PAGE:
Meaning of SLUG in English


I. ˈsləg noun

Etymology: Middle English slugge, of Scandinavian origin; akin to Norwegian dialect slugga to walk sluggishly

Date: 15th century

1. : sluggard

2. : a lump, disk, or cylinder of material (as plastic or metal): as


(1) : a musket ball

(2) : bullet

b. : a piece of metal roughly shaped for subsequent processing

c. : a $50 gold piece

d. : a disk for insertion in a slot machine ; especially : one used illegally instead of a coin

3. : any of numerous chiefly terrestrial pulmonate gastropods (order Stylommatophora) that are found in most parts of the world where there is a reasonable supply of moisture and are closely related to the land snails but are long and wormlike and have only a rudimentary shell often buried in the mantle or entirely absent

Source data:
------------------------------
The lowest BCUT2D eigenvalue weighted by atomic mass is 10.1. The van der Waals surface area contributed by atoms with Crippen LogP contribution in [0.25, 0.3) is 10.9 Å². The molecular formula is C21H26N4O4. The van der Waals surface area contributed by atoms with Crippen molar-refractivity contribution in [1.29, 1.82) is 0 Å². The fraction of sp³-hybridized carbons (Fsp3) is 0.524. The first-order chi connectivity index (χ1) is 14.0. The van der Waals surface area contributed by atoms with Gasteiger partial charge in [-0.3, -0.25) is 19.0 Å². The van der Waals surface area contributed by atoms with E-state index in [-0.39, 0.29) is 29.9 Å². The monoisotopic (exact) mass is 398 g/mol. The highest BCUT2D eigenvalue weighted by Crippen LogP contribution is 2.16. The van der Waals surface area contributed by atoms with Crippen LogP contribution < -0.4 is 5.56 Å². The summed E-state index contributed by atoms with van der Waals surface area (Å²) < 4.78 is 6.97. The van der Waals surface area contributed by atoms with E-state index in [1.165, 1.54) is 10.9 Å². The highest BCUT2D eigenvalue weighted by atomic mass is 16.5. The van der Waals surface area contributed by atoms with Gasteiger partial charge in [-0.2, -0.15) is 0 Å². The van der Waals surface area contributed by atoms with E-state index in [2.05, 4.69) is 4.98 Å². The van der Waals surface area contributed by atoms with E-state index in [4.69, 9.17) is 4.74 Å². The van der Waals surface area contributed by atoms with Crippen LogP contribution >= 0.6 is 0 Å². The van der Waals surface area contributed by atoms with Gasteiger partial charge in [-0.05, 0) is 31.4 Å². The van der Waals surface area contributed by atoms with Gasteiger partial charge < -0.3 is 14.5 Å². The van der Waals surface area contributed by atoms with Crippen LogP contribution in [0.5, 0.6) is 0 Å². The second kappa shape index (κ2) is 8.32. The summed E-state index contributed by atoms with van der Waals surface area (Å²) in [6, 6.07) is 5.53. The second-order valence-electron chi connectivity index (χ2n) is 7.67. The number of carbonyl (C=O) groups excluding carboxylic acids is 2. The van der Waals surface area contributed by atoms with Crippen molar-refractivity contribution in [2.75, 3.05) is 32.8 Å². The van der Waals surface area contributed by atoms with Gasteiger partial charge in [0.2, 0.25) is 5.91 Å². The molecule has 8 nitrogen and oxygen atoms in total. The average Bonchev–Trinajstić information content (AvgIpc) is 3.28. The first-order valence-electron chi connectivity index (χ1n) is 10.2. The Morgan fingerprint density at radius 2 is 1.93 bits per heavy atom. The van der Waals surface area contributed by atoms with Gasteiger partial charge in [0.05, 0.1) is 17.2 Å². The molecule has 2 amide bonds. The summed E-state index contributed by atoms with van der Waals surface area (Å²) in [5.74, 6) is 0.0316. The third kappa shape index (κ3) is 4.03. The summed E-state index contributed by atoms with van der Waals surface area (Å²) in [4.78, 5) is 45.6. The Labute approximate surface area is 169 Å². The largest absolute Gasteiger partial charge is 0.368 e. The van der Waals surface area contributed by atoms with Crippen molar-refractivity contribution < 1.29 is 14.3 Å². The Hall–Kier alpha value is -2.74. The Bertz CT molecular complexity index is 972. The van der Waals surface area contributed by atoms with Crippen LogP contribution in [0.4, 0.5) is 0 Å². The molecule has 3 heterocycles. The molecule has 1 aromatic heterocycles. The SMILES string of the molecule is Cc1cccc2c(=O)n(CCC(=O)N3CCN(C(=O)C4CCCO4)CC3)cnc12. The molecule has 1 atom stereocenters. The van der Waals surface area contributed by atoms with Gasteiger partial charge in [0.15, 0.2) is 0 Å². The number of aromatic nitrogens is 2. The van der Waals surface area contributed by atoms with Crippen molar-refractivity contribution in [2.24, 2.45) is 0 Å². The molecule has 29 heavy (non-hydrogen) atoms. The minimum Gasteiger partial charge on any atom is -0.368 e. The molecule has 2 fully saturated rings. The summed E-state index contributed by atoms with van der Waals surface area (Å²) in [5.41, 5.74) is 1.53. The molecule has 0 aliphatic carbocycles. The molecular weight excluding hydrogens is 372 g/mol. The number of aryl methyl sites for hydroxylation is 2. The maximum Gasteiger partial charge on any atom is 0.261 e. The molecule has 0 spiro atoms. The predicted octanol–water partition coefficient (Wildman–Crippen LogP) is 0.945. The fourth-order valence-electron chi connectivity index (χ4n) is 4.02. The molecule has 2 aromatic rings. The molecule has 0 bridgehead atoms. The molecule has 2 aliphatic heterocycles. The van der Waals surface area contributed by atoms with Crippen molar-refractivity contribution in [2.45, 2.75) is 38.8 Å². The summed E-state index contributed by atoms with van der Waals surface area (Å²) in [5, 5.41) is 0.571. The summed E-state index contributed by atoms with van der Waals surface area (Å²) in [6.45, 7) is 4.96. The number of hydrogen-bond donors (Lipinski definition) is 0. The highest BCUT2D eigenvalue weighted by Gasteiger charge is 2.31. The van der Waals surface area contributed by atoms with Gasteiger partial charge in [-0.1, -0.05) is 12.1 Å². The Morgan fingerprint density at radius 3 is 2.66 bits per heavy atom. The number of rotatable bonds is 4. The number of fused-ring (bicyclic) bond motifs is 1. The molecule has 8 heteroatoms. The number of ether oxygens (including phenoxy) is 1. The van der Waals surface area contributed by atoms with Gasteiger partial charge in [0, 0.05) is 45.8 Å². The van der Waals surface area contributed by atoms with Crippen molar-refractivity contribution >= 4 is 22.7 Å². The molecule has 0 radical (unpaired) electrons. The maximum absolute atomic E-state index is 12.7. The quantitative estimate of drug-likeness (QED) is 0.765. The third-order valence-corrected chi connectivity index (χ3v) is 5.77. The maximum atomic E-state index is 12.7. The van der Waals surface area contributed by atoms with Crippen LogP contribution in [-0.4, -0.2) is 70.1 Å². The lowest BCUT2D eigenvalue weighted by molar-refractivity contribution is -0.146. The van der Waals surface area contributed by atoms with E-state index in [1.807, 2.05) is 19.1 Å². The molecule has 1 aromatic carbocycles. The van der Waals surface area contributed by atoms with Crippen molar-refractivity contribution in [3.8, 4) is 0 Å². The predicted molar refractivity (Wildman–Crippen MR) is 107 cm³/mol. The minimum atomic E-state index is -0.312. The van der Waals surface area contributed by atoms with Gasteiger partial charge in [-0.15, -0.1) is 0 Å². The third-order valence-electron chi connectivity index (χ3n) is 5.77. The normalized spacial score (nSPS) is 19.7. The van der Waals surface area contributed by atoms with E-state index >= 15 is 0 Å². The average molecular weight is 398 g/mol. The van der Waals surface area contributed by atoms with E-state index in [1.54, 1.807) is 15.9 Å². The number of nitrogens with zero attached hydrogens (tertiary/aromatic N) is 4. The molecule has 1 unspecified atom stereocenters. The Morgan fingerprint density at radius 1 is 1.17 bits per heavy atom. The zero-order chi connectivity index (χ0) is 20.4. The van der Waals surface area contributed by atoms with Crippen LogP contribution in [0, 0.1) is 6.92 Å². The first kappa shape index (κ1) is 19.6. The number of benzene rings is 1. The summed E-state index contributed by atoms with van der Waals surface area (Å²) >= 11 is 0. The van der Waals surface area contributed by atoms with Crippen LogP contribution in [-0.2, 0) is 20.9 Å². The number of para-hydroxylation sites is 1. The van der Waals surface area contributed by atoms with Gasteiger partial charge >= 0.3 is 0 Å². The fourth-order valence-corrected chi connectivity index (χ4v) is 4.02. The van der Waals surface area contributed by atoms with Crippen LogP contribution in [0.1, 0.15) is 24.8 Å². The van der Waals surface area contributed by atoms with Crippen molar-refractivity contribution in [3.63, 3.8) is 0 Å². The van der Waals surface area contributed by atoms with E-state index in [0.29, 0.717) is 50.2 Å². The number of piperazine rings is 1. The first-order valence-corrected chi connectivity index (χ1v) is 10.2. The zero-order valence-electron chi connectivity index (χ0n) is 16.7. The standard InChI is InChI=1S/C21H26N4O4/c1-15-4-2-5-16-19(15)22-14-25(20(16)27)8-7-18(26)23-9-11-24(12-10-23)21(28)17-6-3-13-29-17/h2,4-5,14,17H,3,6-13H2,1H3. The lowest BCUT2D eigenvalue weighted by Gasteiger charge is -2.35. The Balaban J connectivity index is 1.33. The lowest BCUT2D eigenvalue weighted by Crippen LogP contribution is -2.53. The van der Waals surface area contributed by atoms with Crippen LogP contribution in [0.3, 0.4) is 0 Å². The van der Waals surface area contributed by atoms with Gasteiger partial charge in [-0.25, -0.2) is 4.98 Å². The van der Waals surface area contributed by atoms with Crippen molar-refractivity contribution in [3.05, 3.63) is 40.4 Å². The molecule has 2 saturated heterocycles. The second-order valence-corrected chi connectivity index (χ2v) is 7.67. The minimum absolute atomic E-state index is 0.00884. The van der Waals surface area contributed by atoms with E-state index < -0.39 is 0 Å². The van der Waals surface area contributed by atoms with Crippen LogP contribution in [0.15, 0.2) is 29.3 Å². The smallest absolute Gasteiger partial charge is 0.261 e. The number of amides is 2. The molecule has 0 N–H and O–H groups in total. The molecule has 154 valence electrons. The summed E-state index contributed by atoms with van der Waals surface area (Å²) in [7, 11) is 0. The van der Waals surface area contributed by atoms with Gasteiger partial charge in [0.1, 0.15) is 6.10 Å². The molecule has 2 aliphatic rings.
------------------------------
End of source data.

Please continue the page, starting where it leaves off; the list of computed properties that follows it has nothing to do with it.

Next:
4. : a smooth soft larva of a sawfly or moth that creeps like a mollusk


a. : a quantity of liquor drunk in one swallow

b. : a detached mass of fluid (as water vapor or oil) that causes impact (as in a circulating system)


a. : a strip of metal thicker than a printer's lead

b. : a line of type cast as one piece

c. : a usually temporary type line serving to instruct or identify

7. : the gravitational unit of mass in the foot-pound-second system to which a pound force can impart an acceleration of one foot per second per second and which is equal to the mass of an object weighing 32 pounds


slug 3


II. transitive verb

( slugged ; slug·ging )

Date: 1912

1. : to add a printer's slug to

2. : to drink in gulps — often used with down

III. noun

Etymology: perhaps from slug to load with slugs

Date: 1830

: a heavy blow especially with the fist

IV. transitive verb

( slugged ; slug·ging )

Date: circa 1861

1. : to strike heavily with or as if with the fist or a bat

2. : fight 4b — usually used in the phrase slug it out

Merriam-Webster's Collegiate English vocabulary.      Энциклопедический словарь английского языка Merriam Webster.